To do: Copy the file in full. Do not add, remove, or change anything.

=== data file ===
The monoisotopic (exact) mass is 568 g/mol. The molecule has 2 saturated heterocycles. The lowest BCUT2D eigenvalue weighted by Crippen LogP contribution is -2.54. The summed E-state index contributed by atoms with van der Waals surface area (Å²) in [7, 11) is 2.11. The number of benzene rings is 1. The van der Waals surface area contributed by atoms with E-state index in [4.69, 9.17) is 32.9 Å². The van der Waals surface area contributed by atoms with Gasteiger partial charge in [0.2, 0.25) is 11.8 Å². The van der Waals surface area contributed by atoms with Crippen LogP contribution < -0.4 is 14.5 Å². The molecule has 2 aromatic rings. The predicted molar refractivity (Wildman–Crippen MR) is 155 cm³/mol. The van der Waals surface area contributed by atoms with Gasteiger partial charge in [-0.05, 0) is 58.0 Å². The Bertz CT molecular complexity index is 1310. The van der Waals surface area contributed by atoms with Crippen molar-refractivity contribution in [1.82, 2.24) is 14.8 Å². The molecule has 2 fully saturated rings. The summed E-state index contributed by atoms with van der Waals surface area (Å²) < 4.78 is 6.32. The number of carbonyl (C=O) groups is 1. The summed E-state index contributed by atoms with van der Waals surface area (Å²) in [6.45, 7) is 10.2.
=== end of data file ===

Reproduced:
The monoisotopic (exact) mass is 568 g/mol. The molecule has 2 saturated heterocycles. The lowest BCUT2D eigenvalue weighted by Crippen LogP contribution is -2.54. The summed E-state index contributed by atoms with van der Waals surface area (Å²) in [7, 11) is 2.11. The number of benzene rings is 1. The van der Waals surface area contributed by atoms with E-state index in [4.69, 9.17) is 32.9 Å². The van der Waals surface area contributed by atoms with Gasteiger partial charge in [0.2, 0.25) is 11.8 Å². The van der Waals surface area contributed by atoms with Crippen LogP contribution < -0.4 is 14.5 Å². The molecule has 2 aromatic rings. The predicted molar refractivity (Wildman–Crippen MR) is 155 cm³/mol. The van der Waals surface area contributed by atoms with Gasteiger partial charge in [-0.05, 0) is 58.0 Å². The Bertz CT molecular complexity index is 1310. The van der Waals surface area contributed by atoms with Crippen molar-refractivity contribution in [1.82, 2.24) is 14.8 Å². The molecule has 2 fully saturated rings. The summed E-state index contributed by atoms with van der Waals surface area (Å²) < 4.78 is 6.32. The number of carbonyl (C=O) groups is 1. The summed E-state index contributed by atoms with van der Waals surface area (Å²) in [6.45, 7) is 10.2.